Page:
Continuing my series of posts about the unnecessary complexity of Warhammer 3rd Edition (WFRP3) combat and skill resolution, today I want to focus on the construction of dice pools in combat. I have already shown that action cards may not provide much benefit in combat, and I have also explored an alternative method for setting skill difficulty, and today I want to explore the possibility that the combat system involves unnecessarily complex dice pools with limited value.

The standard method for handling defense in WFRP3 is divided into two parts: action cards add 1-2 black or purple dice to the dice pool, armour adds one black die per point of defense, and the attacker can add fortune dice through the use of talents, fate points and other types of enhancement. Furthermore, the basic difficulty of all attacks is 1 challenge die, with some cards having additional challenge and/or misfortune dice. Thus a starting warrior with strength of 4, one point of training, 1 fortune die on strength and a talent that gives an additional fortune die will have a basic attacking pool of 4 blue, 1 yellow, 2 white; against a target defending (+1 misfortune) and wearing lightish armour (+2 defense) the final dice pool will be: 4 blue, 1 yellow, 2 white, 3 black, 1 purple. The number of black and white dice can get quite ridiculous at higher levels: it’s quite possible that an action card will add 2 black, the defender will chuck in 2 black from cunning points, and the attacker will then throw in 2 or 3 whites from blessings, fate points and other situational benefits.

My question is whether all these extra white and black dice can be just cancelled out, so that the dice pool ends up with the final number of excess black/white dice. This would be particularly useful for higher levels and more complex fights, and hints at a language of skill challenges that is much simpler to express. To explore this possibility, I simulated 10,000 attacks with a basic melee weapon for a fighter of strength 3-6, and checked the average damage and success rates, using two different methods of dice pool construction. In one method, black and white dice were added to the pool and rolled together; in the other, only the net number of dice was added. For all attacks the defender was assumed to be defending actively, with 2 points of armour defense (total defense 3); the attacker had 2 fortune dice. I assumed a total soak of 0 so that I could calculate pre-soak average damage, and used a hand weapon to calculate damage. Table 1 shows the mean damage delivered and the chance of success for both methods of calculating the dice pool, for the four strength values.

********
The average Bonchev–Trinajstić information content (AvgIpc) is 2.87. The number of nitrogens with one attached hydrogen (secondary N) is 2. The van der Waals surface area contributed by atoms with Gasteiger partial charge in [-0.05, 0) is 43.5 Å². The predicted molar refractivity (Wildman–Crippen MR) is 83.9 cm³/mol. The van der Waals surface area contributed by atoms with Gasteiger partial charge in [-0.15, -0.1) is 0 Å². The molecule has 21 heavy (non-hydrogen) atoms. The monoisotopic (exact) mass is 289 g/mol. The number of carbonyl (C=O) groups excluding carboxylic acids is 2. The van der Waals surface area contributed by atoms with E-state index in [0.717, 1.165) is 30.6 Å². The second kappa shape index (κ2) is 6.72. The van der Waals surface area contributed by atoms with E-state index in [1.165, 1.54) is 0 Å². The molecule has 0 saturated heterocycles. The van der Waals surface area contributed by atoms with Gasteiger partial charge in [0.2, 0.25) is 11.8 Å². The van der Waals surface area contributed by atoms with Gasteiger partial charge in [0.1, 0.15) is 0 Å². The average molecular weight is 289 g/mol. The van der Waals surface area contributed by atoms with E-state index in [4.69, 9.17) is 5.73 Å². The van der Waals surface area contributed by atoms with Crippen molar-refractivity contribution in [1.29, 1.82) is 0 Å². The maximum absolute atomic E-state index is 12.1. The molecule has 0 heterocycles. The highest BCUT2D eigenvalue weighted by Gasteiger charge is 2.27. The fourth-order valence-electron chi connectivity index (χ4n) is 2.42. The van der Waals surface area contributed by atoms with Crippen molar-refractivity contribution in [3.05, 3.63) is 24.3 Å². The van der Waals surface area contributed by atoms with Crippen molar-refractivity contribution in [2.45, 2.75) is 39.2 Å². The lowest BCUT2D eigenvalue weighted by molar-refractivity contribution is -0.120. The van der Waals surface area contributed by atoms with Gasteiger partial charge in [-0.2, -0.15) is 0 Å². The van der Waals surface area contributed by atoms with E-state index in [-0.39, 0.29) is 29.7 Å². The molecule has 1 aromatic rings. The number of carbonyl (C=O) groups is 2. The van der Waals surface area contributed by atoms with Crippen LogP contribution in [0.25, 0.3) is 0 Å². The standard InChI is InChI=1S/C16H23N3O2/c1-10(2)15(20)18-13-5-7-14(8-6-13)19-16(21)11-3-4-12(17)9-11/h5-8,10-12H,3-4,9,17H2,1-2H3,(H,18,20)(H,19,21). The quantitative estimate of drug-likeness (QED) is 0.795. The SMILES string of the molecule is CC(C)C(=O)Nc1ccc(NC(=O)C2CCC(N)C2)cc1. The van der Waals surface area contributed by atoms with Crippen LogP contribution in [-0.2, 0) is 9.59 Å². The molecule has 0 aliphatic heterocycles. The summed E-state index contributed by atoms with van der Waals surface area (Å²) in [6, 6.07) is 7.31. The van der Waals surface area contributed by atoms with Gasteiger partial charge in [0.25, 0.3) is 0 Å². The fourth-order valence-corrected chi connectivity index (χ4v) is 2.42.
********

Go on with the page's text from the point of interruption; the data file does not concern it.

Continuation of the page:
Table 1: Outcomes from two dice pool construction methods, basic Melee Attack

Strength Success probability Mean damage
  All dice Excess dice All dice Excess dice
3 0.51 0.52 4.50 4.50
4 0.63 0.65 6.30 6.40
5 0.72 0.75 8.14 8.43
6 0.80 0.84 10.09 10.46

It should be fairly clear that there is very little difference between the two methods, and that even at very high strengths the difference in damage is minimal (less than 0.5 wounds on average). The same differences in probability of success would also apply to probability of observing at least one boon (since boons and banes cancel on black/white dice in equal measure with success/failures).

Repairing combat hit probabilities

Note also the huge increase in chance of hitting as strength increases – and this is without adding additional training or reckless/conservative dice. In reality a strength 6 fighter will have additional training and fortune dice, and will be close to a 100% chance of hitting in combat against someone with a standard defense card and armour. This high probability of hitting is also independent of the target’s physical characteristics: the only way a standard PC can up their defense is to get better action cards and to buy better armour. In WFRP3 the only skill check that is largely independent of the target’s attributes is the key attacking check!

I think this could be fixed easily by making the difficulty of hitting a target dependent on their physical attributes. We can introduce a simple language for converting difficulty into dice pools, and generate difficulties as follows:

Target difficulty=attribute+defense-total fortune

This can then be converted into dice pools by dividing by 2; the result is the number of challenge dice, and the remainder the number of misfortune dice. For combat, the base attribute can be agility and people can swap this for toughness or strength if they have a suitable talent and they are carrying a shield and heavy armour (toughness) or a weapon (strength).

In combat, for a person with agility 3 this is equates to the same difficulty as would occur in the standard system when they have the dodge action card. A person with agility 1 would actually be easier to hit than in the current system, but such people basically don’t exist. A fighter with agility 4 would be as hard to hit as a fighter with advanced dodge in the current system. This would be particularly liberating for the GM, since he or she could essentially dispense with tracking aggression and cunning, as well as defense cards for everyone. Although the increasing difficulty of attacks would mean combat took more rounds, the reduction in management (of cards, recharge and dice pools) would significantly speed up each round.

This change would also put magic and combat on a more equal footing. Many magic attacks are challenged by the target’s attribute, which means that in general their difficulty is likely to be higher than 1 challenge die. Since magic often does less damage than combat attacks, this significantly reduces its effectiveness.

With these considerations I think I have now developed a rounded idea of how WFRP3 can be simplified into a streamlined high fantasy system. Now I simply need to put it all together in order to start using it.